Glass Blowing in Corning
The Corning Museum of Glass is awesome! You can see over 3,500 years of glass blowing history along with some really cool shows. Corning Glass is a massive glass business in the United States and the museum shows the fascinating process of shaping and working with glass.
It costs $18-25 and kids (under 17) are free. You can see actual demonstrations and shows of real glass blowing and they even give you the opportunity to blow your own glass … it’s a pretty cool experience!

glass, blowing, corning, museum
cool, glass, display, corning, museum, beautiful

Watkins Glen
Watkins Glen State Park is as good as it gets for camping and hiking. If you are the outdoors type, plan on spending a night or two immersed in Watkins Glen … you will be surrounded by lakes, mountains and forests worthy of any outdoor enthusiast. 

A Christmas Story – Visit The Leg Lamp!

A Red Ryder Carbine Action 200-shot Range Model air rifle with a compass in the stock and “this thing which tells time.” That’s all that Ralphie Parker wanted for Christmas!

 And what about the Old Man ranting and swearing a stream of profanities that “is still hanging in space over Lake Michigan.”

Of course this is all from that great film, “A Christmas Story”
YOU can see it all in real life!
Cleveland, Ohio

A Christmas Story, leg lamp, house, ralphie

This house was renovated and restored to resemble the house in “A Christmas Story.”

Most of the movie was actually filmed in a sound studio, but the outside shots, back yard scenes, and the infamous  Lamp in the Window scene were indeed filmed at this house in Cleveland, OH. 

leg lamp

Tickets and Admission

Adults: $10.00
Children 7 to 12: $6.00
(Children 6 & under: FREE)
Seniors: $8.00


During the tour, you can go into the house, take pictures and check out some of the most famous props from the movie! It was all very exciting! 

Quick Tip!  Don’t park in the lot right next to the house … it will be the one with guys waving flags and directing you into their driveway so they can screw you out of $5. Just drive 10 more seconds and park on the street … it’s free! 


Yes … you too can take your picture next to the leg lamp in fishnet stockings!
For more information  on the house, the movie or the museum check out:


A Fun Day in Chicago

Chicago, night, skyline

For this post I’m not going to give you a “Top … Things To Do” list or a bunch of suggestions of things to see and conquer during your trip to Chicago. This is partly because Jess and I are still on the road, I’m completely backed up with articles to write and … well, perhaps I’m feeling rather lazy today.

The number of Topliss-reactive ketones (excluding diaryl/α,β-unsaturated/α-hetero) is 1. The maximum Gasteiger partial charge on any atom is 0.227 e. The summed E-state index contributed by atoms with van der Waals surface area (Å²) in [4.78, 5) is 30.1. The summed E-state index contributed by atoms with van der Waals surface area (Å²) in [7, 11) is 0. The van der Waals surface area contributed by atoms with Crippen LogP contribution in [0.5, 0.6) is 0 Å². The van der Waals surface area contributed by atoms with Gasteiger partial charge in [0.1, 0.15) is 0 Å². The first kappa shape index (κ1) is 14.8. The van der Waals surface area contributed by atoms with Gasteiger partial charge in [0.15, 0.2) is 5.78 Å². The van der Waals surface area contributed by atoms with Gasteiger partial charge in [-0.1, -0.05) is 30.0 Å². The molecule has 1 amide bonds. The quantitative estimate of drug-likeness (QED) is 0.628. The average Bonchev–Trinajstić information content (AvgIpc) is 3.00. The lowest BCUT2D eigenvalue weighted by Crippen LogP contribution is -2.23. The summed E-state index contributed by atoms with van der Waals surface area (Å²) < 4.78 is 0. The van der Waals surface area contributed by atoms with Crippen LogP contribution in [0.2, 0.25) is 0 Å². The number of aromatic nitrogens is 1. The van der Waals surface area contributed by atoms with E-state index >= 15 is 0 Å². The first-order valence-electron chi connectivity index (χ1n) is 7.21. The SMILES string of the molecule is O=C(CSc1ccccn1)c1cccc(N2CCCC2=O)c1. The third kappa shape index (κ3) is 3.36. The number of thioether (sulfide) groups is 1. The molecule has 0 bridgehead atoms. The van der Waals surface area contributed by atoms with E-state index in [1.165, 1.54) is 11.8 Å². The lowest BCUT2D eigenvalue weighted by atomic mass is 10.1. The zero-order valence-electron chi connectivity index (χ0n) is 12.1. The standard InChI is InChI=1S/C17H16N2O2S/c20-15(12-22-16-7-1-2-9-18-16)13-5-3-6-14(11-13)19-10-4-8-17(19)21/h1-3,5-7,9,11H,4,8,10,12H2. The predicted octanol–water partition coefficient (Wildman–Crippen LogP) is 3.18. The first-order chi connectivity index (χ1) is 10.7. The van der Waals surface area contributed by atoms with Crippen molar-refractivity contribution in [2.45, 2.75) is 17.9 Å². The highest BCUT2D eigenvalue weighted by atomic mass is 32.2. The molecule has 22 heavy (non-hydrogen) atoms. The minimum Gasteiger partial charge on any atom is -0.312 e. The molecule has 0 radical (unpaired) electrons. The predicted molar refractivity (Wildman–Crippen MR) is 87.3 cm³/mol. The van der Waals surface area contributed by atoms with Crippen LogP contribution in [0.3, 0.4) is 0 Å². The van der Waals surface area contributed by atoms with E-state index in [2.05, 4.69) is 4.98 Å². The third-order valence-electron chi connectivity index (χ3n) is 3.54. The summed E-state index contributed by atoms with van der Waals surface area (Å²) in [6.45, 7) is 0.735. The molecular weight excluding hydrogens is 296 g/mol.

BUT!!!!! ………  The biggest reason for this lackadaisical post is because Chicago is a city that must be experienced. Chicago is a city that you can only love by walking the streets, eating pizza, meandering the water’s edge, sitting in parks and in front of fountains. Chicago must be felt!

The Bean, Chicago, self, portrait
Cloud Gate (the bean)

Chicago is the 3rd largest city in the US by population (Fun Fact: the 3rd largest by size is Houston, TX) and there is no doubt about that when you first arrive. The skyline is 2nd only to New York City (Another Fun Fact: I am writing this post from NYC) and the architecture and scope of museums, parks, fountains and buildings is overwhelming and awesome!

Chicago, America, flag, US flag flying

I love Chicago and it’s one of the few places I could almost see myself living. There’s a personality to the city that seems to almost challenge you when you get there … it’s almost like there is an invitation that hangs over you in Chicago, as if to say, “So … do you think you could cut it in Chicago?” Well if you can, it’s a city that will never stop giving!

Whew! Well that building tour was something eh?

If you want to see all those buildings check out the Free Walking Tour for Chicago! They do a pretty good job and it will give you a chance to hear some of the cool history and how Chicago burned to the ground in 1871.  It’s definitely worth learning about while you’re there.

Chicago, skyline, dog, pics, photo, stares
Nature, City, birds, geese, taking, flight, fly, urban

Alright, well now that you know next to nothing about Chicago, but you’ve seen some pretty awesome pictures!! … Let’s close with some words of wisdom from Dan:

  • Don’t Park Downtown! Holy crap it is soooo expensive, I was mad for a week about the parking downtown. Take the L-Train and avoid parking at all costs!
  • Do a Walking Tour – It’s good exercise, free and a good way to orient yourself and learn something about Chicago.